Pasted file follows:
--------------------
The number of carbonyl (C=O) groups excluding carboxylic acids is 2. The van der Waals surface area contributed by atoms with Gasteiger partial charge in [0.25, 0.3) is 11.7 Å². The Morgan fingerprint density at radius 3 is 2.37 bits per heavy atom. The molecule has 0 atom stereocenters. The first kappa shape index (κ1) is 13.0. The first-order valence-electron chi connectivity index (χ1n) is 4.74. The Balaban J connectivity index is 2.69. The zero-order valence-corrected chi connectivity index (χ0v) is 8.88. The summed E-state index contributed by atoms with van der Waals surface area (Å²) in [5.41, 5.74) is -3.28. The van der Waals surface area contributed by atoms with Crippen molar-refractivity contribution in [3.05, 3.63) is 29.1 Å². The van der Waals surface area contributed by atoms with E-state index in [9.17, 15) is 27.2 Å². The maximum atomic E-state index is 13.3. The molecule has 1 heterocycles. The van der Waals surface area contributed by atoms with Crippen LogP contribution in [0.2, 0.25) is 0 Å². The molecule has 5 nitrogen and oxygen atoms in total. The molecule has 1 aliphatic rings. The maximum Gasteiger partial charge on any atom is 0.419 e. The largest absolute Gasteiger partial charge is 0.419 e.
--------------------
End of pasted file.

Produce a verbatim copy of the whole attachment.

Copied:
The number of carbonyl (C=O) groups excluding carboxylic acids is 2. The van der Waals surface area contributed by atoms with Gasteiger partial charge in [0.25, 0.3) is 11.7 Å². The Morgan fingerprint density at radius 3 is 2.37 bits per heavy atom. The molecule has 0 atom stereocenters. The first kappa shape index (κ1) is 13.0. The first-order valence-electron chi connectivity index (χ1n) is 4.74. The Balaban J connectivity index is 2.69. The zero-order valence-corrected chi connectivity index (χ0v) is 8.88. The summed E-state index contributed by atoms with van der Waals surface area (Å²) in [5.41, 5.74) is -3.28. The van der Waals surface area contributed by atoms with Crippen molar-refractivity contribution in [3.05, 3.63) is 29.1 Å². The van der Waals surface area contributed by atoms with E-state index in [9.17, 15) is 27.2 Å². The maximum atomic E-state index is 13.3. The molecule has 1 heterocycles. The van der Waals surface area contributed by atoms with Crippen LogP contribution in [0.2, 0.25) is 0 Å². The molecule has 5 nitrogen and oxygen atoms in total. The molecule has 1 aliphatic rings. The maximum Gasteiger partial charge on any atom is 0.419 e. The largest absolute Gasteiger partial charge is 0.419 e.